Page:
I installed many packages from sudo apt-get install but when I typed sudo apt --help it gave a direct option of doing installation by sudo apt install [package name]... So, what is the difference between the two ? are there any issues if I don't use 'get' along with 'apt'.


1 Answer 1


Not much. apt is a new command that supposed to merge several functions from apt-get and apt-cache into one command. It's still a little rough around the edges but here's the command listing from --help:

Basic commands: 
 list - list packages based on package names
 search - search in package descriptions
 show - show package details

 update - update list of available packages

 install - install packages
 remove  - remove packages

 upgrade - upgrade the system by installing/upgrading packages
 full-upgrade - upgrade the system by removing/installing/upgrading packages

 edit-sources - edit the source information file

The equivalent functions are designed to work in similar ways but it's not a proxy command (it's not calling the old ones - it's a new interface directly onto the Apt libraries) so there may be some edge-case changes.

There are also some obvious omissions (download, policy, etc) that power-users will miss and there are a whole raft of undocumented commands (purge still works but I can't find anything on it).

16.04 Update: A lot of the omissions have now been included but aren't yet documented, nor do they have Bash-completions. It's a shame it's taking this long to implement functionality that already exists in the codebase but oh well. My advice is that if you're used to an apt-{get,cache} command, try it on apt. It might work.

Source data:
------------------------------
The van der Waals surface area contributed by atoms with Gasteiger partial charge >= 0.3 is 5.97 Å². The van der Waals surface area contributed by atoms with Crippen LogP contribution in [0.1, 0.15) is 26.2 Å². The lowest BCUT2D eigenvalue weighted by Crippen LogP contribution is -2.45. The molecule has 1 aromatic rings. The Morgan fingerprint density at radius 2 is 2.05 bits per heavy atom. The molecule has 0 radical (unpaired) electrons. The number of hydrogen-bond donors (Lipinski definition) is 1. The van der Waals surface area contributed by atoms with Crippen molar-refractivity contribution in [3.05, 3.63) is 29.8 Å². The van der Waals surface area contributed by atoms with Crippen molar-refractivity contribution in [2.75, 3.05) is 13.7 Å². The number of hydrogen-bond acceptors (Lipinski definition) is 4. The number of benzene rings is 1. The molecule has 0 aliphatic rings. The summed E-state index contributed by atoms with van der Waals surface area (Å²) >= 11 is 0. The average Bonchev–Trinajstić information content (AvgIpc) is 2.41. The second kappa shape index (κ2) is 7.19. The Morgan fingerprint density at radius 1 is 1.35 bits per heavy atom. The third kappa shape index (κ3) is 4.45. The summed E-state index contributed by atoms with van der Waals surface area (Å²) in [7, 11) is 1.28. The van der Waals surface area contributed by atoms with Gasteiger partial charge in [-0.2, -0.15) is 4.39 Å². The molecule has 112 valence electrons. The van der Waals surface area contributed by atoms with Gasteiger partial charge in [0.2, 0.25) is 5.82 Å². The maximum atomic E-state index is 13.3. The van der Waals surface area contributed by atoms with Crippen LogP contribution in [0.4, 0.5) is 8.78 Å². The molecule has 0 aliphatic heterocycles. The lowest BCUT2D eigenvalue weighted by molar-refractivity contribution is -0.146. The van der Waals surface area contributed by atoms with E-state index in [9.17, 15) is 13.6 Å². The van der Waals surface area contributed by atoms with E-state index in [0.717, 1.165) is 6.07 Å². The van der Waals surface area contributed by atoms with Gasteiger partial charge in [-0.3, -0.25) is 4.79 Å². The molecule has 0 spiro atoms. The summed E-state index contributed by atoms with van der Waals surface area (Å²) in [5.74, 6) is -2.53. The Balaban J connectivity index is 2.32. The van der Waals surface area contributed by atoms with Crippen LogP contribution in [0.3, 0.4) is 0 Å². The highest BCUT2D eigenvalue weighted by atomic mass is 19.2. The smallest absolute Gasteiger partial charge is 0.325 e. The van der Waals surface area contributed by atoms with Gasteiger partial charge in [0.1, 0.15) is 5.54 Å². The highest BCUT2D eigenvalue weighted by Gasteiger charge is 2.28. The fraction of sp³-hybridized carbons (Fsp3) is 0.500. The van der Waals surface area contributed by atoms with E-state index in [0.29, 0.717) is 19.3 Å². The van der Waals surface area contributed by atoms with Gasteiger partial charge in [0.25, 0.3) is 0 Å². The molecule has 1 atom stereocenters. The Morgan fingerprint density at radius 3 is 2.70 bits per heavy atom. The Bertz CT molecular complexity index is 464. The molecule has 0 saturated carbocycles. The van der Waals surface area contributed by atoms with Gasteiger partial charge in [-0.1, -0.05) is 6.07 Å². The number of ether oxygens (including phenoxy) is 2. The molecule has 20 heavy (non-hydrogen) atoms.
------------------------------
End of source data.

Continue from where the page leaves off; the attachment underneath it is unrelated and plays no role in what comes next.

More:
There's also a DIFFERENCES TO APT-GET(8) section in the man apt page that's interesting:

   The apt command is meant to be pleasant for end users and does
   not need to be backward compatible like apt-get(8). Therefore
   some options are different:

   ·   The option DPkgPM::Progress-Fancy is enabled.

   ·   The option APT::Color is enabled.

   ·   A new list command is available similar to dpkg --list.

   ·   The option upgrade has --with-new-pkgs enabled by default.

And if you want Bash-completions, I've had an attempt as writing a completions file for it already. These are included with later Ubuntu installs.

  • 5
    How about aptitude?
    – rosencreuz
    Mar 11, 2016 at 6:58
  • 1
    That's from a completely different codebase. Functionally it will also automatically autoremove after doing package operations.
    – Oli
    Mar 11, 2016 at 8:08

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